Downside of low US mortgage rates? Less selling
WASHINGTON (AP) – Would-be home sellers across the country are grappling with a once-in-a-lifetime problem: They have mortgage rates so absurdly low it would hurt them financially to sell.
Doing so would mean giving up an irresistible rate in exchange for a new mortgage carrying a rate up to a percentage point higher. Their monthly payments would be larger even for a house of the same price. That’s discouraging some people from selling, thereby limiting the supply of available homes and contributing to slower home sales.
It’s a significant shift from the way the U.S. housing market has worked for the past 30 years. For most of that time, whenever a homeowner decided to trade up to a better home, mortgage rates usually were lower than the last time they had bought. That helped make a new purchase seem more attractive.
But that is changing. The average rate on a 30-year mortgage fell below 4 percent in late 2011 and reached a record low level of 3.3 percent in November 2012. It didn’t top 4 percent again until mid-2013. Homeowners took advantage of the lower rates and a refinancing boom ensued.
More than one-third of homes with a mortgage now have rates below 4 percent, real estate data provider CoreLogic estimates. Yet mortgage rates now average 4.2 percent. That is still low by historical standards but up about three-quarters of a point from a year and a half ago. And should mortgage rates rise later this year and next, as many economists expect, even more homeowners will be affected.
As a result, many homeowners with low rates are staying put. Others are moving and buying new homes, but keeping their old ones and renting them. Both choices mean that fewer homes are listed for sale, which drives up prices. Higher prices and limited selection have put the brakes on a housing recovery that began in 2012.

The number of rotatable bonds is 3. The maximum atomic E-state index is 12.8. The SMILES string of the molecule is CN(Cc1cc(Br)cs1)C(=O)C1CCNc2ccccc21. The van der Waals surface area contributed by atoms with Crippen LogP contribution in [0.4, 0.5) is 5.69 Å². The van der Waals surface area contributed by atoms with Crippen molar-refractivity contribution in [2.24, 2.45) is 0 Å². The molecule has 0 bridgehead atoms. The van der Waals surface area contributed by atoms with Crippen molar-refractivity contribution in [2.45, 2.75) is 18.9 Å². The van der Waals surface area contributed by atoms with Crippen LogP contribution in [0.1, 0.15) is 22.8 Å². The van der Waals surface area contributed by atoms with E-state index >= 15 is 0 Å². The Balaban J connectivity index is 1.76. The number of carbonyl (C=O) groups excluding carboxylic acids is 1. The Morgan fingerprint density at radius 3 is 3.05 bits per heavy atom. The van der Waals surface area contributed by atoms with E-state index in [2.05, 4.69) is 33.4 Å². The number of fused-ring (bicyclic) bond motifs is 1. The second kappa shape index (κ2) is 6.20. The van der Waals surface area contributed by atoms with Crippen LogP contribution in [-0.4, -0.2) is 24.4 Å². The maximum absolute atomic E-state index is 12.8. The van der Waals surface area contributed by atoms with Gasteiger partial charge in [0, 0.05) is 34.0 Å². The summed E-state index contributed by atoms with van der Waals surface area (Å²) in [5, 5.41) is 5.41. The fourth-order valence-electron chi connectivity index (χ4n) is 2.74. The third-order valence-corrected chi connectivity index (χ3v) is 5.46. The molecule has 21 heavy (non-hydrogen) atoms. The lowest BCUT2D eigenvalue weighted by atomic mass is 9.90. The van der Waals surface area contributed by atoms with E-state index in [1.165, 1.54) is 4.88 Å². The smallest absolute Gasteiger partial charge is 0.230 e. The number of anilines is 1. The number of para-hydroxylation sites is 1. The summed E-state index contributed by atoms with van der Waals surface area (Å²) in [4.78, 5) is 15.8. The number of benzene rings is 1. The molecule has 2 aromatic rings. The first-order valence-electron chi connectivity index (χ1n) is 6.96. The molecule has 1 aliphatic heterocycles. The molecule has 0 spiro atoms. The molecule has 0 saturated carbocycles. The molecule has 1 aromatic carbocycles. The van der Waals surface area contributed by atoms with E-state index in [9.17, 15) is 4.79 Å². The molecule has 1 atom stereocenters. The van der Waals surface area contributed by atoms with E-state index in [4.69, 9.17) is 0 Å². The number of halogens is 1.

And slower home sales, in turn, drag down economic growth. Fewer sales mean lower commissions for real estate agents. Sales of furniture, appliances and garden supplies also take a hit.
Mark Fleming, chief economist at CoreLogic, estimates that as many as 3.6 million homeowners are unlikely to sell this year because they would have to give up a lower rate.
“They got the deal of the century,” says Glenn Kelman, CEO of real estate brokerage Redfin. “I don’t think in 100 years anyone will be lending money at 3.5 percent. How do you walk away from a deal like that?”
You’d think Ryan Carson, an attorney in Seattle, would be ready to sell. He and his wife have one young child and they are expecting twins. They are going to hire a live-in nanny, which means there will be five people living in their four-bedroom house.
“I could probably use the extra space, honestly,” he said. And he would make money off the sale, since his home’s market value is above what he paid.
But Carson, 39, has a 30-year, 3.85 percent mortgage rate, so he isn’t going anywhere. He refinanced into the lower rate last summer, reducing his monthly payment to $2,200 from $2,600.
“I have no interest right now in selling,” he said. He and his wife plan to remodel instead.
A shortage of homes for sale has plagued the housing market since late 2012. The number of available homes last year was the equivalent of just 4.9 months’ worth of sales, according to the National Association of Realtors. That’s far below the typical figure of 6 months. Inventory has recovered somewhat this year, partly because the spring buying season is underway, but it was still equal to just 5.6 months of supply in May.
Meanwhile, sales of existing homes have fallen 5 percent in the past year. Yet prices rose 8.8 percent nationwide during the same period, according to CoreLogic, partly because of the limited supply.
What economists call “rate lock-in” is one of several reasons so few houses are for sale. Another factor is that almost 40 percent of homeowners still don’t have enough equity to enable them to sell.